For two decades, industry leaders have discussed the need for more useful segmentation in healthcare, with the goal of serving “segments of one” (i.e., delivering personal treatment for each patient using an integrated team approach). That goal still is a long way off, but some integrated systems are making substantial progress.

Culture, purpose and brand reinforcement. As health systems get bigger, communities and individual customers/patients can feel more remote, and the organizations’ brands can get diluted. Health systems need to find a way to offset these tendencies.

Health systems have long relied on their communities’ (as well as customers’) loyalties. Also, health system boards have a special role in communities, with leaders coming together to share different perspectives for a common purpose. Health systems should continue to build on these strengths. 

Some health systems are working hard to establish a new common culture and a strong common brand, across their new, larger system. This work includes honoring and taking strengths from more than one existing brand and culture and molding it into a new one. The effort includes an effective local emissary, an internal initiative to redefine a common culture and a well-thought-out series of external initiatives at the local level.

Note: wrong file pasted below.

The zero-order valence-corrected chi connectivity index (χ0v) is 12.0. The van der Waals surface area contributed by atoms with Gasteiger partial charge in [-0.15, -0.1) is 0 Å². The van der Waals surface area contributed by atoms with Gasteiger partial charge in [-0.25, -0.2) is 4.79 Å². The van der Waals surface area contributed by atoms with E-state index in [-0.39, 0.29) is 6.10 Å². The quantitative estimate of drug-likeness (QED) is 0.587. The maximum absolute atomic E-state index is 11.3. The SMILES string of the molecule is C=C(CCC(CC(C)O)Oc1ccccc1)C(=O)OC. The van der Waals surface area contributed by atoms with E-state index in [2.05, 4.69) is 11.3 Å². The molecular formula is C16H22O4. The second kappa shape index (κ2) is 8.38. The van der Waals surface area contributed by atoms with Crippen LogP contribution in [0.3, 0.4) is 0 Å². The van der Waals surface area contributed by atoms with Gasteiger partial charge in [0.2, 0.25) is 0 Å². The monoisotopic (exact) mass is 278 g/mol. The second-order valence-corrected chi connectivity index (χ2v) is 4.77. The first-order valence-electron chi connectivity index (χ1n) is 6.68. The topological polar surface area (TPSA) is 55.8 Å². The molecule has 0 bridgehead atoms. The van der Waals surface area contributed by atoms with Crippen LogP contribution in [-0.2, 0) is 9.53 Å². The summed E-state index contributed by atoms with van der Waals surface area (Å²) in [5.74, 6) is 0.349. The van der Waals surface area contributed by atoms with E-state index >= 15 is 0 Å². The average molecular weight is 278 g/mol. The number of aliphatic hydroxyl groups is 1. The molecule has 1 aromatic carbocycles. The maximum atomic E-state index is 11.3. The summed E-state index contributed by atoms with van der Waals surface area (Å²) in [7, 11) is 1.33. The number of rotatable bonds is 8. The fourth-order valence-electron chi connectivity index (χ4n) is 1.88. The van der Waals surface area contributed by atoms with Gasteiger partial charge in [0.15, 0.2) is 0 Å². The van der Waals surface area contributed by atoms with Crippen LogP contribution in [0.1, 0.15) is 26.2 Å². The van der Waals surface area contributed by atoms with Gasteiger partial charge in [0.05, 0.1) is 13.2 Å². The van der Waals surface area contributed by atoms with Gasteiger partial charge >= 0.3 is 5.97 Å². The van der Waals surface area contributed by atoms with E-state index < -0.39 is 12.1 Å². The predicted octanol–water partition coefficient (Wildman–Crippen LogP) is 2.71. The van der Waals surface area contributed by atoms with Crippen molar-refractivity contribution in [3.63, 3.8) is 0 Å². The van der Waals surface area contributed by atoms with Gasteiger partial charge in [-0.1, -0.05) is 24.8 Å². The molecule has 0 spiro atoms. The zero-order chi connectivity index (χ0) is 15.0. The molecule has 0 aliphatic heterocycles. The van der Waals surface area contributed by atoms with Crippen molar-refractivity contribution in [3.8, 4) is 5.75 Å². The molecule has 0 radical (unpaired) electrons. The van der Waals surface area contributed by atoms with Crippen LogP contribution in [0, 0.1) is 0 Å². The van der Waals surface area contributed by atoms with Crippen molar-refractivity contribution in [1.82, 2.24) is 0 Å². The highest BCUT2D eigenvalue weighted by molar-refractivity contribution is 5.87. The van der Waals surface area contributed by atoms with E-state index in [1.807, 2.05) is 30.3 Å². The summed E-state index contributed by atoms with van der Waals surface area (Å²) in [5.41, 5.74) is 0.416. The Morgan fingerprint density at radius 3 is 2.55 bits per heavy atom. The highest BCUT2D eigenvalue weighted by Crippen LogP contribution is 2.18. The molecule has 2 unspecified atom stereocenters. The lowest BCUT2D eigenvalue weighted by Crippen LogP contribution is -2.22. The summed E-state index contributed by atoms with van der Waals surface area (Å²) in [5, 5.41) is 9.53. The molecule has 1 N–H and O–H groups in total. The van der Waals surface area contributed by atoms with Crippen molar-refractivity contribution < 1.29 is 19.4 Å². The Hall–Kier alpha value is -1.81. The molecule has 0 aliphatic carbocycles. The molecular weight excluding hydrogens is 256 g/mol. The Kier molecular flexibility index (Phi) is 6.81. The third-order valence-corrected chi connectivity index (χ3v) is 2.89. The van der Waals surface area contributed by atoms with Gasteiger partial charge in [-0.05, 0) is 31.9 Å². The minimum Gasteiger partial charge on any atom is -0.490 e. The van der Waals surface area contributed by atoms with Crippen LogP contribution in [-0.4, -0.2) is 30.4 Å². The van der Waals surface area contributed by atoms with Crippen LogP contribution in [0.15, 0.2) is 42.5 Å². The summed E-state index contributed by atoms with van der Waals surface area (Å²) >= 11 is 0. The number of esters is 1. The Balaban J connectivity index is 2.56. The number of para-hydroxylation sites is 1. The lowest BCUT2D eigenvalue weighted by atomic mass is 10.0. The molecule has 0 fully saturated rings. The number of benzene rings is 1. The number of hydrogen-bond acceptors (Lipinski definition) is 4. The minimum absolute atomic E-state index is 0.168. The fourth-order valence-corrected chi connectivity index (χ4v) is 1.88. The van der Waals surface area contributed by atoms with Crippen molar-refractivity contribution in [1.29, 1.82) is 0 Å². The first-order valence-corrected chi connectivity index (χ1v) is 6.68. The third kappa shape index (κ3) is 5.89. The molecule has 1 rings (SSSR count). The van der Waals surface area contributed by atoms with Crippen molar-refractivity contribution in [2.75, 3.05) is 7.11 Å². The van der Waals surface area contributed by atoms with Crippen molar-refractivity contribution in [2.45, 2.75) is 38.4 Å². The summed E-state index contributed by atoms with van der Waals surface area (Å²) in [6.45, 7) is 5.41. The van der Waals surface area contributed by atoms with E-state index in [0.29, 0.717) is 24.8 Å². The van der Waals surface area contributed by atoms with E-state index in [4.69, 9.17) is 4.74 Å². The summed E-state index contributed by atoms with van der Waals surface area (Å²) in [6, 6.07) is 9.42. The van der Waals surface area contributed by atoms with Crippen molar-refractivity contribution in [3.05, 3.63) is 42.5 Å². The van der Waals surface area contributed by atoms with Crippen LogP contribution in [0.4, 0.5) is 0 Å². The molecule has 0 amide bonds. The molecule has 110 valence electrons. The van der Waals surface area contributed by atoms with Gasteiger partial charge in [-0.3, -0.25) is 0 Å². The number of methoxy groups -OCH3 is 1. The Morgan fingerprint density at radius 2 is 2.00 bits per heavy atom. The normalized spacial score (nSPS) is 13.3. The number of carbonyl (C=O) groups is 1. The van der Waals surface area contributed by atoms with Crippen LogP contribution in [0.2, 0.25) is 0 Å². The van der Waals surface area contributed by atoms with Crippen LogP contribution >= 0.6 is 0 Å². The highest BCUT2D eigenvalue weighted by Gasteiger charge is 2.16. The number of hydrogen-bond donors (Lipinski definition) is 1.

New integration models are emerging

New approaches to integration are coming. Some are pilots, some are in operation and some are still aspirational. The new models include linkages to large patient data bases (beyond the health system’s own patients). The models also include linkages to new entries into health delivery (such as Amazon and CVS) and to telehealth, and some include new linkages to social media. Some of these new models will be extensions of today’s integrated organizations. Some will simply contract with the existing models. Others will be competitors or disrupters.

No time for complacency

It’s time to reassess, revisualize and reinvest in integration. Consolidations of health systems and health plans continue today. Substantial work also continues in integrating and improving the effectiveness of the supply chain, the revenue cycle and IT capabilities. All this work has generated savings and increased effectiveness. Some customers perceive a lower trajectory of improvement, but the potential remains high.

What can we say about the next generation of integration? We expect the integrated health systems of the future will link to larger customer databases and include the ability to analyze the data. They will leverage their size and expand their capabilities to support the delivery of more personalized healthcare. Many will reinvent their brands and redevelop and re-enforce a common culture. They may or may not use the same legal approaches to link the players as they have in the past. But many will work harder to act locally even as they finance efforts nationally.

In short, a future integrated health system’s success may depend on its capacity to accommodate still more changes.